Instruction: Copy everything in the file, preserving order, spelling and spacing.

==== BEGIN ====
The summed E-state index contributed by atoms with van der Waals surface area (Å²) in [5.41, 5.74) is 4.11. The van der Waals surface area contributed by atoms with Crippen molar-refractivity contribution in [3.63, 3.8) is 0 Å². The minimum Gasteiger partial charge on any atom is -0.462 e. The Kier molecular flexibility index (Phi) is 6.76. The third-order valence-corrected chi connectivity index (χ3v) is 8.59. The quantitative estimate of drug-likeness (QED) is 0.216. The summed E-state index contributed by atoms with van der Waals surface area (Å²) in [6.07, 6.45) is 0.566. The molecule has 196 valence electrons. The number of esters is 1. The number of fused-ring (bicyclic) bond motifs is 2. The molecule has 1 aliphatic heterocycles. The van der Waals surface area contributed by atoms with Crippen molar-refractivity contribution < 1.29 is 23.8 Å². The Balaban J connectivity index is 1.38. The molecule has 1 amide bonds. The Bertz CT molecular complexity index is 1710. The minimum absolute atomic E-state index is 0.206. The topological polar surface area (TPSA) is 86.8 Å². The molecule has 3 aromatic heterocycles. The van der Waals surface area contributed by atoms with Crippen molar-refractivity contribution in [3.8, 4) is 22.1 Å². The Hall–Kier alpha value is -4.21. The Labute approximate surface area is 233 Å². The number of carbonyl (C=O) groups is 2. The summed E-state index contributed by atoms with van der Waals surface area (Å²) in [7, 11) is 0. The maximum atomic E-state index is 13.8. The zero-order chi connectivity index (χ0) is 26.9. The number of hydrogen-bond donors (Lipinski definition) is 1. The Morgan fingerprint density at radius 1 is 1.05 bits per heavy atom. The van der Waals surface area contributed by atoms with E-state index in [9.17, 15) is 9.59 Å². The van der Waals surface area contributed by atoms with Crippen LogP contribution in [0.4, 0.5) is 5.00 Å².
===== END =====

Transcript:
The summed E-state index contributed by atoms with van der Waals surface area (Å²) in [5.41, 5.74) is 4.11. The van der Waals surface area contributed by atoms with Crippen molar-refractivity contribution in [3.63, 3.8) is 0 Å². The minimum Gasteiger partial charge on any atom is -0.462 e. The Kier molecular flexibility index (Phi) is 6.76. The third-order valence-corrected chi connectivity index (χ3v) is 8.59. The quantitative estimate of drug-likeness (QED) is 0.216. The summed E-state index contributed by atoms with van der Waals surface area (Å²) in [6.07, 6.45) is 0.566. The molecule has 196 valence electrons. The number of esters is 1. The number of fused-ring (bicyclic) bond motifs is 2. The molecule has 1 aliphatic heterocycles. The van der Waals surface area contributed by atoms with Crippen molar-refractivity contribution < 1.29 is 23.8 Å². The Balaban J connectivity index is 1.38. The molecule has 1 amide bonds. The Bertz CT molecular complexity index is 1710. The minimum absolute atomic E-state index is 0.206. The topological polar surface area (TPSA) is 86.8 Å². The molecule has 3 aromatic heterocycles. The van der Waals surface area contributed by atoms with Crippen molar-refractivity contribution in [3.8, 4) is 22.1 Å². The Hall–Kier alpha value is -4.21. The Labute approximate surface area is 233 Å². The number of carbonyl (C=O) groups is 2. The summed E-state index contributed by atoms with van der Waals surface area (Å²) in [7, 11) is 0. The maximum atomic E-state index is 13.8. The zero-order chi connectivity index (χ0) is 26.9. The number of hydrogen-bond donors (Lipinski definition) is 1. The Morgan fingerprint density at radius 1 is 1.05 bits per heavy atom. The van der Waals surface area contributed by atoms with E-state index in [9.17, 15) is 9.59 Å². The van der Waals surface area contributed by atoms with Crippen LogP contribution in [0.4, 0.5) is 5.00 Å².